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Shares of Apple moved higher Monday on increased optimism that the tech giant could announce a record-breaking boost to its stock buyback and dividend plan when it posts quarterly results this week.
Apple shares rose nearly 2 percent while the broader market declined. The company had tumbled into correction territory in recent weeks on worries over weak iPhone sales. It reports earnings after the bell Tuesday.
The capital return plan is a part of the company's redistribution of repatriated overseas profits. This year's GOP tax overhaul took the rate on repatriated cash from 35 percent tax rate to 15.5 percent. Apple said in January it expects to pay about $38 billion in taxes on what it plans to bring back to the U.S., implying that it will repatriate virtually all of its $250 billion in overseas profits.
Multiple Wall Street firms have made bullish calls for the capital return program in recent weeks.
Morgan Stanley analysts expect Apple, which has the biggest overseas bank account of any S&P 500 company, to increase the capital return program by $150 billion.
"This would imply Apple repurchases $210bn in shares and pays $52bn in dividends over the next three years," Morgan Stanley equity analyst Katy Huberty wrote in a note to clients in April. Huberty said this would still leave about $30 billion on the table for acquisitions.
"We expect a meaningful uptick in Apple's capital return program on May 1st," she said.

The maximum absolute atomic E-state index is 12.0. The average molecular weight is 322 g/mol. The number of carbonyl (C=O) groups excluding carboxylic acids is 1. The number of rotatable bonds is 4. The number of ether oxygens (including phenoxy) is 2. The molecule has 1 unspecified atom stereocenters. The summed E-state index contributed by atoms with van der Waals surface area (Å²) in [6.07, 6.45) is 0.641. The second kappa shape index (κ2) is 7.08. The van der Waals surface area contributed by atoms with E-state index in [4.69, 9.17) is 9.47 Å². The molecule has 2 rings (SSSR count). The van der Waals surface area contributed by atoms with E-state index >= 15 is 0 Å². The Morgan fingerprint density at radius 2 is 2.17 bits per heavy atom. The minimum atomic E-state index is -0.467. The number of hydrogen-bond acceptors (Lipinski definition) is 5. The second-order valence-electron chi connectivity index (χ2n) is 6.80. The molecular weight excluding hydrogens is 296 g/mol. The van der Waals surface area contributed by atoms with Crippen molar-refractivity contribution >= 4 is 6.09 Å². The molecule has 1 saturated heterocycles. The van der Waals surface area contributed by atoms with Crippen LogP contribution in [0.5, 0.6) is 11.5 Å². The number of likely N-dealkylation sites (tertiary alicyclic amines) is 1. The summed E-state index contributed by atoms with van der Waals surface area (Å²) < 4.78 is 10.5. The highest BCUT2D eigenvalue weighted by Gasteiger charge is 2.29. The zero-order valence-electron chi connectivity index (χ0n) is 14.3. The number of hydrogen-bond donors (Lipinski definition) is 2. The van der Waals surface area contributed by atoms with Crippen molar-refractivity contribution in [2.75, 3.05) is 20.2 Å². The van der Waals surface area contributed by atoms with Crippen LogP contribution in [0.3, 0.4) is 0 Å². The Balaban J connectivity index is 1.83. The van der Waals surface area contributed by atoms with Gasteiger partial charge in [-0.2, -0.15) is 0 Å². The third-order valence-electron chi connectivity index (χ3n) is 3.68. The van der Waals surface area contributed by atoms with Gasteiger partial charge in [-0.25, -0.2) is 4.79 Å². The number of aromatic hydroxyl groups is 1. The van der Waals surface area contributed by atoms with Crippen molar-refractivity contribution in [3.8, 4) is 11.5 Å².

British newspaper The Times reported that the increase could be as much as $400 billion, citing "several analysts."
Citi Research predicted earlier in April that Apple will use tax reform proceeds to increase its stock buyback and dividend program by as much as $100 billion.
"Looking ahead, we expect investor focus to be on the impact from Apple's capital returns strategy, which we estimate could be a $100 billion increase, the 2H18 lineup, and continued strength in Apple's Services segment," analyst Jim Suva wrote in a note to clients.
Longbow Research was also optimistic for the capital return expansion. The firm predicted in April that Apple could double its dividend and have its payout level still be in line with its large technology competitors.
"We see Apple substantially increasing its capital return program given the incremental cash provided from U.S. tax reform and Apple's pledge to reduce its net cash position to zero over time," analyst Shawn Harrison wrote in a note to clients. "Apple should double its dividend to align its payout ratio to that of large-cap tech peers."
Daniel Ives, head of technology research at GBH Insights, said in January that large U.S. tech companies will repatriate $300 billion to $400 billion in 2018, with Apple making up $200 billion of that amount.
"We believe accelerated buybacks, another dividend hike, and potentially larger M&A will be the trifecta of benefits shareholders could expect to see in 2018" for Apple, Ives wrote in a note to clients.